2021 Interactive Breakout Discussions
Join a virtual breakout discussion group. These are informal, moderated discussions with brainstorming and interactive problem solving, allowing participants from diverse backgrounds to exchange ideas and experiences and develop future collaborations
around a focused topic. This year’s breakouts will take place on Thursday, June 17, 3:00 - 3:35 pm (EDT) AND Friday, June 18, 10:30 - 11:00 am (EDT).
THURSDAY, JUNE 17 | 3:00 - 3:35 PM
TABLE 1: Biodetection In the Real World
Chris Taitt, PhD, Research Biochemist, Center for Biomolecular Science & Engineering, U.S. Naval Research Lab
- Testing in advance of deployment - what is the best strategy?
- Are abbreviated instructions sufficient to inform technicians and how do we account for mis-handling, untrained users?
- How can we decrease costs associated with development, manufacturing, and testing so that tests are affordable by developing nations?
- How can we account for underlying health issues encountered in developing nations?
TABLE 2: Detecting Infectious Disease Threats (IDTs) Where it is Needed
Willy Valdivia-Granda, Founder & CEO, Orion Integrated Biosciences, Inc.
- Periodically previously unknown infectious diseases emerge to affect human, animals and plants; similarly, pathogens present in a population at low levels have re-emerged rapidly in incidence and geographic range with equally grave consequences.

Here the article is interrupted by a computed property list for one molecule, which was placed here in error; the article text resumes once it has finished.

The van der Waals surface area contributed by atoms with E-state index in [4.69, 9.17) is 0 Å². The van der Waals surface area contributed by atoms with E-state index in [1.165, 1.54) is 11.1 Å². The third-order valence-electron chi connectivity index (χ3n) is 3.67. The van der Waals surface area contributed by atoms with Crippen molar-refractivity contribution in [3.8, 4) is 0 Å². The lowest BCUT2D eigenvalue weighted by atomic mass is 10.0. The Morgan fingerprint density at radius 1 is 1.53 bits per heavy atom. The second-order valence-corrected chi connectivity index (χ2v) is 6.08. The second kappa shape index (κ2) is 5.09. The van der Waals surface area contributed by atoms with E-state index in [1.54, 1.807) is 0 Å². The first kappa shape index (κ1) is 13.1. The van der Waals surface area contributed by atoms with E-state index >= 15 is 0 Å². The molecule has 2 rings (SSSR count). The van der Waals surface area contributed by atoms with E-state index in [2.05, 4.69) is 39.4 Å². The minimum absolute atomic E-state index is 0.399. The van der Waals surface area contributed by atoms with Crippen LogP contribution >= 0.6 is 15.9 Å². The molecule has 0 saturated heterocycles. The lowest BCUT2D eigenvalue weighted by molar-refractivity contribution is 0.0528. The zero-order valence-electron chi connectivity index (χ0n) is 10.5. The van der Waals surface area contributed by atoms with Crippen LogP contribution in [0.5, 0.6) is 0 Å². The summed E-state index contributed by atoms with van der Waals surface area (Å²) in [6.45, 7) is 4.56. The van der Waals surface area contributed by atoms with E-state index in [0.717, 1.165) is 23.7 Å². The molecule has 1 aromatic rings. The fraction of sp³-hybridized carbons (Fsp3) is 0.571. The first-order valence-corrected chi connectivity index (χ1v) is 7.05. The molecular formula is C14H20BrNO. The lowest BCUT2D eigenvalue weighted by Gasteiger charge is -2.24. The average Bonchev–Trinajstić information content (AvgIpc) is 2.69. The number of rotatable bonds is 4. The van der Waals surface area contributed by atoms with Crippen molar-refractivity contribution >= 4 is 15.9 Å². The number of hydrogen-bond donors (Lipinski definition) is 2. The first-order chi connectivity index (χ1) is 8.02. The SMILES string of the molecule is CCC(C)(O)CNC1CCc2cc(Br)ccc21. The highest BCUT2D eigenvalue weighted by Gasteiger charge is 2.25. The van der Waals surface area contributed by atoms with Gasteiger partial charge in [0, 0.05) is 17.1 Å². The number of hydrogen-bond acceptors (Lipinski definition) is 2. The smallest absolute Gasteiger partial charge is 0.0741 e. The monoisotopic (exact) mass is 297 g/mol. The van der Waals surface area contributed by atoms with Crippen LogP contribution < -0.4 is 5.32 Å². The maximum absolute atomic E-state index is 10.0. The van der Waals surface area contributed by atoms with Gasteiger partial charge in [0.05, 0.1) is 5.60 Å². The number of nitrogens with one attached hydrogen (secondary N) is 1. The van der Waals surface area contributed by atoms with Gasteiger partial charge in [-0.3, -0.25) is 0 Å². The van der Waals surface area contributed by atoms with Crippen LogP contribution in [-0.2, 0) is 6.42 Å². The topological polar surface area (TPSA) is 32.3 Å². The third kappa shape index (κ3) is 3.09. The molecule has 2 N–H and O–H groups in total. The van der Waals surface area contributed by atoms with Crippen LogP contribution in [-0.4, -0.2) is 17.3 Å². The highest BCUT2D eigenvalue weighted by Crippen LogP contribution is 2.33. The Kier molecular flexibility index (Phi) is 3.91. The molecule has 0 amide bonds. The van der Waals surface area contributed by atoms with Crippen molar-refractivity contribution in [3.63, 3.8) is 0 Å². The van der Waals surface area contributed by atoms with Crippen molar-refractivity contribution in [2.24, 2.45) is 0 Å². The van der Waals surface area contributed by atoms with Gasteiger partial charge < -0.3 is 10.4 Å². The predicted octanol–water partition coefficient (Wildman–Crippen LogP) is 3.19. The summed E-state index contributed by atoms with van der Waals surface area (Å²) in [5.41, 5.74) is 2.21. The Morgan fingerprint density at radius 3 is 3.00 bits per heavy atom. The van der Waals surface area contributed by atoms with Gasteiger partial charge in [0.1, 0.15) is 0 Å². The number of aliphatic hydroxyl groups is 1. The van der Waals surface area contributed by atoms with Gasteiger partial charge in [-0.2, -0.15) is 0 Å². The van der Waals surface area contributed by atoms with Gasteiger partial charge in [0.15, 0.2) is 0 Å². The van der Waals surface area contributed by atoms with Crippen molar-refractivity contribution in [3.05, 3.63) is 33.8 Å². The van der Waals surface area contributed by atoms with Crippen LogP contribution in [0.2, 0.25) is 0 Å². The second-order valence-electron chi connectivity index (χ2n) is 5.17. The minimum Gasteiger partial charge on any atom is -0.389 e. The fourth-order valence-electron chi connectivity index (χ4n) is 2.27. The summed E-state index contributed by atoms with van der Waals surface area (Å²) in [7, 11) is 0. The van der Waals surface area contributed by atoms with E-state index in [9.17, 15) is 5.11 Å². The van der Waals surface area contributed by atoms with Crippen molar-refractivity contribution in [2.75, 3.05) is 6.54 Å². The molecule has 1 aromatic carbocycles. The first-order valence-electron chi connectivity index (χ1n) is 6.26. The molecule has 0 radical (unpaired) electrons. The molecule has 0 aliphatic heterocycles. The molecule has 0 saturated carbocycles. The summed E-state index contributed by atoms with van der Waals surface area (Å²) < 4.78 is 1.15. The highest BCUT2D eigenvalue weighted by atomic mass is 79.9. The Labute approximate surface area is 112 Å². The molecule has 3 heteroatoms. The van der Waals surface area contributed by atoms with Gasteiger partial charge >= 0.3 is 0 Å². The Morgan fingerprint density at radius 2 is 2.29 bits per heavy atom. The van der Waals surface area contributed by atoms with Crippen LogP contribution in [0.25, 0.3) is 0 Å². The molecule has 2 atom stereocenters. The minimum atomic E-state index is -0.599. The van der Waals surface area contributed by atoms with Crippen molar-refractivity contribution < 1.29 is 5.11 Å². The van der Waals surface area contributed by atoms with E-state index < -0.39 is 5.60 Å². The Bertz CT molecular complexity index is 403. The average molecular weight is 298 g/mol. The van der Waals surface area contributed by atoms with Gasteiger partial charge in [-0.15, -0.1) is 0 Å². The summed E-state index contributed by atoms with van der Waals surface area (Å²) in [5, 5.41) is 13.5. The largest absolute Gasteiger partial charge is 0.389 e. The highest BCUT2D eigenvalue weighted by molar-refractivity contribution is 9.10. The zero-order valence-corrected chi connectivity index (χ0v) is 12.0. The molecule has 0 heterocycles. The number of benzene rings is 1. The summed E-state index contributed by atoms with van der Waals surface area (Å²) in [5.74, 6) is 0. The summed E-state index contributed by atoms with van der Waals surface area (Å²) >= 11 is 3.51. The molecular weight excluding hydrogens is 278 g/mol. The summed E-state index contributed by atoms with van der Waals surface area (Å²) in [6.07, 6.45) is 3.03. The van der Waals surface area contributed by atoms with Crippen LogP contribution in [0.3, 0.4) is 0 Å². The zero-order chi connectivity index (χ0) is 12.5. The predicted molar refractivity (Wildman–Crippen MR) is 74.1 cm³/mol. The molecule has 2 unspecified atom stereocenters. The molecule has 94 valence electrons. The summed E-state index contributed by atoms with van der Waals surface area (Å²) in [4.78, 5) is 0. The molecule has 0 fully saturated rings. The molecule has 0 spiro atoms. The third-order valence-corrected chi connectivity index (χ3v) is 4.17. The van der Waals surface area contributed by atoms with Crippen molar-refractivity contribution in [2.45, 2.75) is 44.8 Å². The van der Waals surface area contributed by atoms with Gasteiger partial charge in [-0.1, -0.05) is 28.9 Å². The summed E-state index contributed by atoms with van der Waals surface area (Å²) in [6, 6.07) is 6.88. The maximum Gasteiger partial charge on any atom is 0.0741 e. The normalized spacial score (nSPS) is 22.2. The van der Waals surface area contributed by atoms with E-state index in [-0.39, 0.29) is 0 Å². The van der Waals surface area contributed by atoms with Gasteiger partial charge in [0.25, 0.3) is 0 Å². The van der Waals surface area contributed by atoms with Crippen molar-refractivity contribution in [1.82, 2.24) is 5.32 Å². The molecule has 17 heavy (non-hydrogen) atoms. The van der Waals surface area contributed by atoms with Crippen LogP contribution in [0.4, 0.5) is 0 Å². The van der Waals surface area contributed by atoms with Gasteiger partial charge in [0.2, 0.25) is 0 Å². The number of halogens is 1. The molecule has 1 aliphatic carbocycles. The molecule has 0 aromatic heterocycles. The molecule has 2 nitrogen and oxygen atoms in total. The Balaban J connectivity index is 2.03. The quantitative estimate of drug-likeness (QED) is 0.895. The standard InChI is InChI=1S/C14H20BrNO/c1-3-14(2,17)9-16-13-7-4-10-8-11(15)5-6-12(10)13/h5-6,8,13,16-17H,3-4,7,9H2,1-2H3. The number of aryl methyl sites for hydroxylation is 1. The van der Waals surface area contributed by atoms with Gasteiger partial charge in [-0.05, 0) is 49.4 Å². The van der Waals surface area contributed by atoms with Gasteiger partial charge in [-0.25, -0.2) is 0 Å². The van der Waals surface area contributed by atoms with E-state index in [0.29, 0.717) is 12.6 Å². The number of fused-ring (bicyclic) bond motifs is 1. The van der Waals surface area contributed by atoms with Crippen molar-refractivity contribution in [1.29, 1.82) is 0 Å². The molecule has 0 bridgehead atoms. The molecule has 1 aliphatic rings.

- Given the dynamics of environmental change, travel and the ability of different governments to detect IDTs is key to develop integrative policies to accurately detect infectious diseases.
- The challenges that more 1500 IDTs pose to human, animal or plant health and how different technologies can be applied in diverse operational environments.
- What are the practical requirements, regulatory issues and policy challenges.
TABLE 3: Epic Failures in Research And Development; Share Your Experience To Help Others Feel Better About Themselves
Dave Alburty, CEO, Engineering, InnovaPrep
- What happened?
- What was learned?
- Would you try it again?
- Did it lead to something else that was great?
- Was there collateral damage or benefits?
- How much did it cost?
FRIDAY, JUNE 18 | 10:30 - 11:00 AM
TABLE 1: How to Deal with Using Microbial Genomics to Identify Potential Bioterrorism Attacks
David Ussery, PhD, Director ArC GEM & Professor, Biomedical Informatics, University of Arkansas for Medical Sciences
- How do we address the issue with taxonomy, which has been rapidly changing
- How do we classify potential pathogens “in the wild’, vs. ’terrorist GMOs’ vs. ‘environmental harmless bacteria’ is not as easy as it sounds
TABLE 2: Questions to Consider Before Positioning Your Technology for Adoption
Joany Jackman, PhD, Senior Scientist, Research & Exploratory Development, Johns Hopkins University
- Do you have a clear idea of how your technology and the results provided be used?
- Who will interpret the results of your test?
- How will your test change the current patient treatment or management?
- What does the current patient flow look like and will your test change this?
TABLE 3: Agnostic Biosensing - Removing the Situational and Syndromic Components of Biodetection and Diagnostics
Harshini Mukundan, PhD, Principal Investigator & Team Leader, Chemistry for Biomedical Applications, Los Alamos National Lab
- What are the syndromic and situational information that influence diagnostics and detection
- What is the cost of this bias - in terms of decisions on the choice of sample, method, assay, and time to result
- Strategies to remove the bias from the diagnostics equation
- Role of big data and analytics in this response